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In Reversal, Death Rates Rise For Middle-Aged Whites

Suicides and drug overdoses have contributed to a marked increase in the mortality rate for middle-aged whites.
Suicides and drug overdoses have contributed to a marked increase in the mortality rate for middle-aged whites.

A decades-long decline in the death rate of middle-aged white Americans has reversed in recent years, according to a surprising new analysis released Monday.

The cause of the reversal remains unclear. Researchers speculate it might be the result of the bad economy fueling a rise in suicides, plus overdoses from prescription painkillers and illegal drugs like heroin, and alcohol abuse.

"That could be just a volatile mix that could set off something like this," says Angus Deaton, a professor of economics at Princeton University who conducted the research with his wife, Anne Case, another Princeton economist.

Deaton was awarded the 2015 Nobel Prize in Economics for his work on poverty.

Overall, the U.S. mortality rate has been falling by about 2 percent a year since the 1970s.

But the upsurge in suicides and drug overdoses among middle-age whites, among other trends, prompted Deaton and Case to look more closely at this group. They analyzed data from CDC and other sources, including other countries.

"Pretty quickly we started falling off our chairs because of what we found," says Deaton, whose findings were published by the Proceedings of the National Academy of Sciences.

The mortality rate among whites ages 45 to 54 had increased by a half-percent a year from 381.5 per 100,000 in 1999 to 415.4 in 2013, the most recent year for which data are available, the researchers found.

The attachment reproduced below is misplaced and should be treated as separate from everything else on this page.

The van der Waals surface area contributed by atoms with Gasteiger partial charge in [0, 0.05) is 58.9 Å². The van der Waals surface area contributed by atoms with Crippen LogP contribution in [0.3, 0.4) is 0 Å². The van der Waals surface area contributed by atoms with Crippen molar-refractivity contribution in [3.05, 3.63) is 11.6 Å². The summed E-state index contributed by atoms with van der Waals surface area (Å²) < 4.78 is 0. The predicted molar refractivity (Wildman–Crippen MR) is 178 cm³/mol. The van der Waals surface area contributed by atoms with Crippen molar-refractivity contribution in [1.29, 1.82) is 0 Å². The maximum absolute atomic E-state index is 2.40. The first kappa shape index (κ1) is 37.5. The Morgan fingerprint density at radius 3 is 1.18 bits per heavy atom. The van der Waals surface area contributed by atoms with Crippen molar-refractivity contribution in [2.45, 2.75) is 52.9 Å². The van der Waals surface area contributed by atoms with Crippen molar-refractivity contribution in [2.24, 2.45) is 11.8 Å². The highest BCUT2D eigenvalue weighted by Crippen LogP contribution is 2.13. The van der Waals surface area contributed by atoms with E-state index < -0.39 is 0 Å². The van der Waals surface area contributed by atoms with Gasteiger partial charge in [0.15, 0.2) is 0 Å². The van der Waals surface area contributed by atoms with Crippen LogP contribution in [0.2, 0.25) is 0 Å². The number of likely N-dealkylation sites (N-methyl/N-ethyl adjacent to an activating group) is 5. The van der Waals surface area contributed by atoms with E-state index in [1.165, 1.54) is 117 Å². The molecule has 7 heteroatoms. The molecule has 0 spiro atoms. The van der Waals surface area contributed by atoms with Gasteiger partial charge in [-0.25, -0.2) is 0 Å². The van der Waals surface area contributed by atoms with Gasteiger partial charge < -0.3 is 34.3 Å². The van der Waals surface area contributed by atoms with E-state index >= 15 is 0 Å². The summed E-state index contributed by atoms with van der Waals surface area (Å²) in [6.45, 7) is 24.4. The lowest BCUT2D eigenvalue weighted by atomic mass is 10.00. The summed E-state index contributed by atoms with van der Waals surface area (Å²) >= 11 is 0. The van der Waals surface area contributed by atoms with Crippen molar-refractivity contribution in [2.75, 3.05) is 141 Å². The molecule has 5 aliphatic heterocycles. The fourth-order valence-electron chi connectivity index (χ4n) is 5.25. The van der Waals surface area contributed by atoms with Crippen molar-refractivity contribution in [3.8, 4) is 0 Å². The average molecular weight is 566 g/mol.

Even so, the mortality rate for middle-aged African-Americans was higher: 581.9 per 100,000 in 2013. Hispanics fared better with a mortality rate of 269.6 per 100,000 in the same year.

"There was this extraordinary turnaround" among whites, Deaton says, likening the reversal to a large ship suddenly changing directions.

Based on the findings, Deaton and Case calculated that 488,500 Americans had died during that period who would have been alive if the trend hadn't reversed.

"We've been talking about this at various academic meetings and you look around the room and peoples' mouths are just hanging open," Deaton says.

"This is a deeply concerning trend," says Dr. Thomas Frieden, who heads the Centers for Disease Control and Prevention but wasn't involved in this research. "We shouldn't see death rates going up in any group in society."

The Princeton researchers analyzed data from other Western countries and didn't see the same trend.

"It's particularly important that they don't see it in other countries," says John Haaga, the acting director of behavioral and social research at the National Institute on Aging, which funded the research. "So something's clearly going wrong with this age group in America."

The trend appears to be being driven by increased mortality among those with the least amount of education.

"Those are the people who have really been hammered by the long-term economic malaise," Deaton says. "Their wages in real terms have been going down. So they get into middle age having their expectations just not met at all."

It remains unclear why the mortality rate only increased among whites and not African-Americans or Hispanics.

Deaton and others have a theory about the difference for whites.

"One possible explanation is that for whites their parents had done better economically and they had been doing pretty well. Then all of a sudden the financial floor dropped out from underneath them," says Jon Skinner, a professor of economic and medicine at Dartmouth College who co-authored a commentary accompanying the article. "For African-American and Hispanic households things had never been that optimistic and so perhaps the shock wasn't quite as great."

Copyright 2021 NPR. To see more, visit https://www.npr.org.

Rob Stein is a correspondent and senior editor on NPR's science desk.